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When Pancake Day Ends in a Trip to the Emergency Department

Pancakes stacked on a plate.
Credit: Anna Zaro / Unsplash.
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It’s pancake day! Time to whip out the frying pan, perfect your batter recipe and get flipping. Try to avoid getting pancakes stuck to the ceiling too, if possible.


It’s a joyous day, generally speaking. Who doesn’t love having an excuse to eat pancakes with copious amounts of sugary toppings?


But for some people, the lure of delicious, fluffy pancakes results in a trip to the emergency room with severe illness.

What is pancake syndrome?

Oral mite anaphylaxis (OMA) is characterized by symptoms of moderate to severe acute allergic reactions after eating mite-contaminated foods.1 OMA is a newly-recognized condition, also called “pancake syndrome”, after a number of patients presented with symptoms shortly after eating pancakes made from contaminated flour.2


The most common symptoms are breathlessness, wheezing, a runny nose, cough, face orlaryngeal angioedema and wheals. In some patients, the allergic reaction can be so severe that it proves fatal.3

How common is pancake syndrome, and what causes it?

Pancake syndrome is relatively rare; most cases have been reported in tropical climates where high temperatures and humidity likely contribute to mite proliferation.


There are, however, case studies from Philadelphia and Detroit, where contaminated flour has been transported from other regions.2 Three students in Ireland were diagnosed with pancake syndrome after cooking pancakes using out-of-date flour, which had been stored through an “unusually warm” Irish summer.1  


As the allergic reactions occured after eating cooked food, thermoresistant allergens are considered to be responsible for pancake syndrome.


In 2013, a team of clinicians led by the late Professor Mario Sánchez-Borges summarized the available literature on pancake syndrome cases reported after 1993.2 The review lists domestic species of mites that have been linked to pancake syndrome, including but not limited to Dermatophagoides pteronyssinus, Dermatophagoides farina and Blomia tropicalis, plus storage mites such as Suidasia medanensis, Aleuroglyphus ovatus, Tyrophagus putrescientiae and Tyreophagus entomophagus.


Pancake syndrome can affect individuals of any age, though the majority of case reports feature patients with a history of atopy – a tendency to develop allergic conditions. Sánchez-Borges et al. list the following risk factors:2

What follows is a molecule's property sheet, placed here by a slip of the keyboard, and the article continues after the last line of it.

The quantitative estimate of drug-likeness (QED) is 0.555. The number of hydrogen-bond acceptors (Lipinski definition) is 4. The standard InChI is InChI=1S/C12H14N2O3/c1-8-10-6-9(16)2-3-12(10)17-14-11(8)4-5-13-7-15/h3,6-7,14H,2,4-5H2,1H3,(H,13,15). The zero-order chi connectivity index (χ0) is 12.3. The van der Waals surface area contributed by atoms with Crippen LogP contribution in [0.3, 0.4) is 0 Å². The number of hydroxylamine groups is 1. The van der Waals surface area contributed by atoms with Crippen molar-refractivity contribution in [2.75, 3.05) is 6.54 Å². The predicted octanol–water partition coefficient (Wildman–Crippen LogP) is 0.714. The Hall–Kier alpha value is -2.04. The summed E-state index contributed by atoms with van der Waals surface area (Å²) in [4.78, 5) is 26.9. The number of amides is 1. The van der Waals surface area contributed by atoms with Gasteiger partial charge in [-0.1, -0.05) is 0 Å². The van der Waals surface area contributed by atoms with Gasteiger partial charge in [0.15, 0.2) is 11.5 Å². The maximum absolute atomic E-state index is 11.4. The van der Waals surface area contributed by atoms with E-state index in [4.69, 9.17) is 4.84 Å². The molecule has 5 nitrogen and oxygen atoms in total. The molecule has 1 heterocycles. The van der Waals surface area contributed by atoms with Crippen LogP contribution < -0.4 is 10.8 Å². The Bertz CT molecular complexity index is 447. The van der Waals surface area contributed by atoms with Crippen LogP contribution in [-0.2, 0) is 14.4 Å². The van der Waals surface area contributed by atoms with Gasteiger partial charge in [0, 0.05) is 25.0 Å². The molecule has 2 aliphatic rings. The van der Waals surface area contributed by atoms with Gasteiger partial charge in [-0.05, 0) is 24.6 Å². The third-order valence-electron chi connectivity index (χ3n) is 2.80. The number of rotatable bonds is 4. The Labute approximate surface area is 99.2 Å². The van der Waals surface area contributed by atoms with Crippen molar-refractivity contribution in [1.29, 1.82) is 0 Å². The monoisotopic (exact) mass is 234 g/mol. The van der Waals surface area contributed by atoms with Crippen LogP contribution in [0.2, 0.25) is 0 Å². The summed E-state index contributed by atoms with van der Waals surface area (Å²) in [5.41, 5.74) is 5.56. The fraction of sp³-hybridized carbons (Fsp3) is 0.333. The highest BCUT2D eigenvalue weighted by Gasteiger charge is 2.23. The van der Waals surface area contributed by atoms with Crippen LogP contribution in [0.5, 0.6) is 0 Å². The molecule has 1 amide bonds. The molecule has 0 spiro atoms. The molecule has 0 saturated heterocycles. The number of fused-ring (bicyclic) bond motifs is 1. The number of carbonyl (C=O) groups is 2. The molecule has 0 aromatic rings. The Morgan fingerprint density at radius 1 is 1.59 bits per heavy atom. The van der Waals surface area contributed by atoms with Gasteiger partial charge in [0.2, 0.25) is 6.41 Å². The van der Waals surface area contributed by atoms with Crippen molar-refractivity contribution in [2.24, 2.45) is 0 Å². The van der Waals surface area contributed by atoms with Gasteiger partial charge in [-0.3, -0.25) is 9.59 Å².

• Previous atopic disease
  • Mite sensitization
  • Non-steroidal anti-inflammatory drug hypersensitivity 
  • Ingestion of pancakes or other meals containing wheat flour
  • Ingestion of more than 1 milligram of mite allergen (>500 mites per gram of flour)

Preventing pancake syndrome

As lower temperatures help to prevent mite proliferation, storing flour within sealed containers in the fridge has been suggested as one way to help prevent pancake syndrome.2


Other environmental measures that can help to prevent episodes include using air purifiers, adopting methods to decrease intradomiciliary humidity, using acaricides and cleaning and disinfecting furniture and floors.2


Awareness can also help with prevention, Canavan et al. emphasized.1 Because pancake syndrome can be easily confused with wheat or other allergies, misdiagnosis is an issue. “Consequences of this are repeat exposure and recurrence which have serious implications in predisposed individuals,” they said. “Increased awareness among physicians of the importance of asking about hidden allergens in this syndrome is key to prevention."1


References:

1. Canavan M, Mitchell A, Sharkey A, et al. Oral mite anaphylaxis. QJM. 2018;111(3):189-190. doi: 10.1093/qjmed/hcx255


2. Sánchez-Borges M, Suárez Chacón R, Capriles-Hulett A, Caballero-Fonseca F, Fernández-Caldas E. Anaphylaxis from ingestion of mites: Pancake anaphylaxis. J Allergy Clin Immunol. 2013;131(1):31-35. doi: 10.1016/j.jaci.2012.09.026


3. Sánchez-Borges M, Fernandez-Caldas E. Hidden allergens and oral mite anaphylaxis: the pancake syndrome revisited. Curr Opin Allergy Clin Immunol. 2015;15(4). doi: 10.1097/ACI.0000000000000175